“The academic sector needs to be much more sophisticated and thoughtful about how others may exploit the very open, collaborative research environment that we have in this country, and revere in this country,” FBI Director Christopher Wray said in April 2019 in government hearings about the issue.

In 2017, the Wilson Center, a bipartisan think tank in Washington, reported that a small community of PRC students and diplomats engaged in intimidation tactics ranging from intelligence gathering to financial retaliation.

China has been criticized in the U.S. for its Thousand Talents Plan, a campaign to attract American and other specialists worldwide to accelerate its own academic, research and industry efforts.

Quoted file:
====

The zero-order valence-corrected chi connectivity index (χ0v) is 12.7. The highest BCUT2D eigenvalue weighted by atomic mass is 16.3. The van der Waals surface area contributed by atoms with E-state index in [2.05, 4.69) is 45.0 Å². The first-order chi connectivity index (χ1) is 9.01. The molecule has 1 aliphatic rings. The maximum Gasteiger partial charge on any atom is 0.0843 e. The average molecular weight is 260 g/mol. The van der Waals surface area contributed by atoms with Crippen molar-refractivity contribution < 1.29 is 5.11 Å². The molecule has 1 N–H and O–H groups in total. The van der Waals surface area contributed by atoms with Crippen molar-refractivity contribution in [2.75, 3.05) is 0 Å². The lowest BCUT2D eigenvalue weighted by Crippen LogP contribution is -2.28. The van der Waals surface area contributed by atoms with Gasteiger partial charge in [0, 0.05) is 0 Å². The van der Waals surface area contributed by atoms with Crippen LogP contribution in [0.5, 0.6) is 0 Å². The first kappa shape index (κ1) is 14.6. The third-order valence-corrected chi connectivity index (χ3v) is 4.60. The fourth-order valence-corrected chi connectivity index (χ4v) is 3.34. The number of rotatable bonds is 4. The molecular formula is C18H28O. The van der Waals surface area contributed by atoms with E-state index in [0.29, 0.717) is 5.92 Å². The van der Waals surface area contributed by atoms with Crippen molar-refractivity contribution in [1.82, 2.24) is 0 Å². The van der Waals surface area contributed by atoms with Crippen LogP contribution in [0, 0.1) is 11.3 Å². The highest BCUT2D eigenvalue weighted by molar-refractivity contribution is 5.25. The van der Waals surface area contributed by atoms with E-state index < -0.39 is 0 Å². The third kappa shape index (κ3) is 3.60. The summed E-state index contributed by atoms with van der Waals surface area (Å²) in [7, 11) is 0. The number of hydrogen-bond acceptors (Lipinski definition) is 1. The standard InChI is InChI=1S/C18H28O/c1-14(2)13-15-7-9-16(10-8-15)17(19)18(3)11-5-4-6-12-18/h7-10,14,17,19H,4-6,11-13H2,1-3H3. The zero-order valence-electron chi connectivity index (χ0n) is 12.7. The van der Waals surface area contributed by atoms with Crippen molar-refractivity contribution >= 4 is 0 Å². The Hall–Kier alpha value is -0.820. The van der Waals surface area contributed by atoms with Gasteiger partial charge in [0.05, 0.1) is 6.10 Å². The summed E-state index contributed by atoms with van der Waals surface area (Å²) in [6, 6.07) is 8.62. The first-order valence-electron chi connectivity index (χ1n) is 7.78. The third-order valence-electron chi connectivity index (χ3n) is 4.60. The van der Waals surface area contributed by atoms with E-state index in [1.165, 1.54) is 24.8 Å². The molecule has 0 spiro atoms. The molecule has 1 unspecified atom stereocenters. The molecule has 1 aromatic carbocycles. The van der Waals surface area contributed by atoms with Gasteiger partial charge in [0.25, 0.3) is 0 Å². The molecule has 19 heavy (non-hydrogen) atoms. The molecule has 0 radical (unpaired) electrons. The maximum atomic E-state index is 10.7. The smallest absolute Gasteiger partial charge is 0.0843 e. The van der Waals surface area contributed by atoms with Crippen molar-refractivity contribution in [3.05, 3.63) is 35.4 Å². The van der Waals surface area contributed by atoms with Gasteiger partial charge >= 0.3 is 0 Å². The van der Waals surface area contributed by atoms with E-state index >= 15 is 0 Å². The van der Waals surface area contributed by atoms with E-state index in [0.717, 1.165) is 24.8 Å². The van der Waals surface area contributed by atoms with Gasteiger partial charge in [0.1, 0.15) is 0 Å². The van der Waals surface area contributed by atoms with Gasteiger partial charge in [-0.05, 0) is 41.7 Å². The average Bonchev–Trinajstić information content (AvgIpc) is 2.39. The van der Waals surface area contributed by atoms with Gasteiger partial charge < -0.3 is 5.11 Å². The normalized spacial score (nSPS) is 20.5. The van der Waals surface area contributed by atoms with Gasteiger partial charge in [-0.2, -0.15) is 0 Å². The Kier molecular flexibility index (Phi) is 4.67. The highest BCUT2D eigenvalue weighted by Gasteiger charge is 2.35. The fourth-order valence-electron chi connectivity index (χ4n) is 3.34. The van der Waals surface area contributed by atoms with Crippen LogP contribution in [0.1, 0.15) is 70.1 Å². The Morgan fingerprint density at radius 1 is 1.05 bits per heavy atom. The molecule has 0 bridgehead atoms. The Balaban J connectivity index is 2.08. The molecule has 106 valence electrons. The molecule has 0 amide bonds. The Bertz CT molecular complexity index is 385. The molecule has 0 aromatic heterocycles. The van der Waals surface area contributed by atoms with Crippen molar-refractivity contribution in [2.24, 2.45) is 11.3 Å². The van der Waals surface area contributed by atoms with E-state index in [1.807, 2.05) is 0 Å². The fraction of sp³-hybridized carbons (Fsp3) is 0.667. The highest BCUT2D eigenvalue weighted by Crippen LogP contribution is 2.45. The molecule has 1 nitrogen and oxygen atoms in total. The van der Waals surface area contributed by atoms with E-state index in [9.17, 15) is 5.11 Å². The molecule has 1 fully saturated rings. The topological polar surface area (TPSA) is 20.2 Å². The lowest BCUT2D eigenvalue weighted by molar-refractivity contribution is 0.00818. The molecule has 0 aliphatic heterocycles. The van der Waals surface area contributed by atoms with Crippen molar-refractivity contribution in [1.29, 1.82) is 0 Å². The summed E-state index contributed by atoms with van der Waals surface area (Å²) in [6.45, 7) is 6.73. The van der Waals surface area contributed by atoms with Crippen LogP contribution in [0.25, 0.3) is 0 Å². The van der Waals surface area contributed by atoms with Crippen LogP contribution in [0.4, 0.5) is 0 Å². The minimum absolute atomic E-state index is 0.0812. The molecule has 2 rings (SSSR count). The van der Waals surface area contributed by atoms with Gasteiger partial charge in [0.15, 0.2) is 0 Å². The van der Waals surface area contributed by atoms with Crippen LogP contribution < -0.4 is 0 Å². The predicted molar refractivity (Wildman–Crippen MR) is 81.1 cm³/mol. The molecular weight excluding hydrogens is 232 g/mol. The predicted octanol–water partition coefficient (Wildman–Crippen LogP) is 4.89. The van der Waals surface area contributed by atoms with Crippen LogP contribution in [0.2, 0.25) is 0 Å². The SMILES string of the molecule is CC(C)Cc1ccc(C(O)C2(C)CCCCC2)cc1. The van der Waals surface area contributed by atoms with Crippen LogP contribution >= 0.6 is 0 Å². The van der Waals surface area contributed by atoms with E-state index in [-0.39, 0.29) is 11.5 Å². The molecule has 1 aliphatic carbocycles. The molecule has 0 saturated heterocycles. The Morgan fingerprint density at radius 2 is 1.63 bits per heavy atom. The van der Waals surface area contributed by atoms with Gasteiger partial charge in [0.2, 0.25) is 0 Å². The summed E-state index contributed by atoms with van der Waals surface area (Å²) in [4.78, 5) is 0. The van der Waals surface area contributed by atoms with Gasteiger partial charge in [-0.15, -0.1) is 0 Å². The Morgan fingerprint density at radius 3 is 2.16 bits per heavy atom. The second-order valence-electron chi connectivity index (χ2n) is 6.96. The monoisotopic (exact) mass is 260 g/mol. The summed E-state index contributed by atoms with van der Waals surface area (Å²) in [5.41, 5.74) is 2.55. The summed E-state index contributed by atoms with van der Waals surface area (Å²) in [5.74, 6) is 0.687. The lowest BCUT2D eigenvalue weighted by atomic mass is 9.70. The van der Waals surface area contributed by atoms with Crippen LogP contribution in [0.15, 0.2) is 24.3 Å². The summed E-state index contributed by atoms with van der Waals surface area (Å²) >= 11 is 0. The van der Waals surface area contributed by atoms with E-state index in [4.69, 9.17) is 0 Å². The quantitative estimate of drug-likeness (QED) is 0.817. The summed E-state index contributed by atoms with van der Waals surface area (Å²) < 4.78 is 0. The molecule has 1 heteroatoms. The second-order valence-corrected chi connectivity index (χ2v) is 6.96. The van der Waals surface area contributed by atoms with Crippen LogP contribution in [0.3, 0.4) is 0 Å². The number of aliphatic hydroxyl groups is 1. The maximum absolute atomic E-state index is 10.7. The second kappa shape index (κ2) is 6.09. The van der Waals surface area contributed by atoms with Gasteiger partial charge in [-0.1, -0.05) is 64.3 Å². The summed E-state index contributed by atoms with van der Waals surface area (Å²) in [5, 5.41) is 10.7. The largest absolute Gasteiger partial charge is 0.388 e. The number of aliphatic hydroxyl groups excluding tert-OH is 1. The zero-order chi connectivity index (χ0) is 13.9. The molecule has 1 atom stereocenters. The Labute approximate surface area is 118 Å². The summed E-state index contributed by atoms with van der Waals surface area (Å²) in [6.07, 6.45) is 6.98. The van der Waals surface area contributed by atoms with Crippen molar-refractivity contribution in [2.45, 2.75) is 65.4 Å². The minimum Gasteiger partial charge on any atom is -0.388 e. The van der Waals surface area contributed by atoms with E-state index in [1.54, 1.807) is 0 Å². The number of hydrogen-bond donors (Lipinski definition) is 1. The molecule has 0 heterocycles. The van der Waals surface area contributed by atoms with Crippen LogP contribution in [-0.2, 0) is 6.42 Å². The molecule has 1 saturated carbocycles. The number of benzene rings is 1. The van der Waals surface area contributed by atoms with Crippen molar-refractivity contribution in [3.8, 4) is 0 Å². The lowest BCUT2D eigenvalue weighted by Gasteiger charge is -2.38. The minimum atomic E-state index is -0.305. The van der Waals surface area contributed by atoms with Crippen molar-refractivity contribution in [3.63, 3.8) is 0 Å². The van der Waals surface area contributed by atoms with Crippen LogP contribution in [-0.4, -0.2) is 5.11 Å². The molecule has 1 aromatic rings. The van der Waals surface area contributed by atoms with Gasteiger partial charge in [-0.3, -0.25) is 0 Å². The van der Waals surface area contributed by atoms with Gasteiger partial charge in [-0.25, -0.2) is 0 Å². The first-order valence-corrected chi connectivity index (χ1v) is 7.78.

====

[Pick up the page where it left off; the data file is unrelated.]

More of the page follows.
That program attracted a top department head in nanoscience at Harvard University, who was charged in January with lying about receiving funding from Chinese research agencies.

In 2018, NIH sent a letter to more than 10,000 research institutions urging them to ensure that NIH grantees are properly reporting their foreign ties. The agency also said it is investigating about a half-dozen cases in which NIH-funded investigators may have broken reporting rules, and it reminded researchers who review grant applications that they should not share proposal information with outsiders.

Critics also point to campus Confucius Institutes and Chinese Student and Scholars Associations (CSSA) as participants in intelligence gathering and political influence. Several nations worldwide have closed their Confucius Institutes.

The Chinese government, which funds Confucius Institutes worldwide, says these organizations disperse information about Chinese culture and society, not political dogma.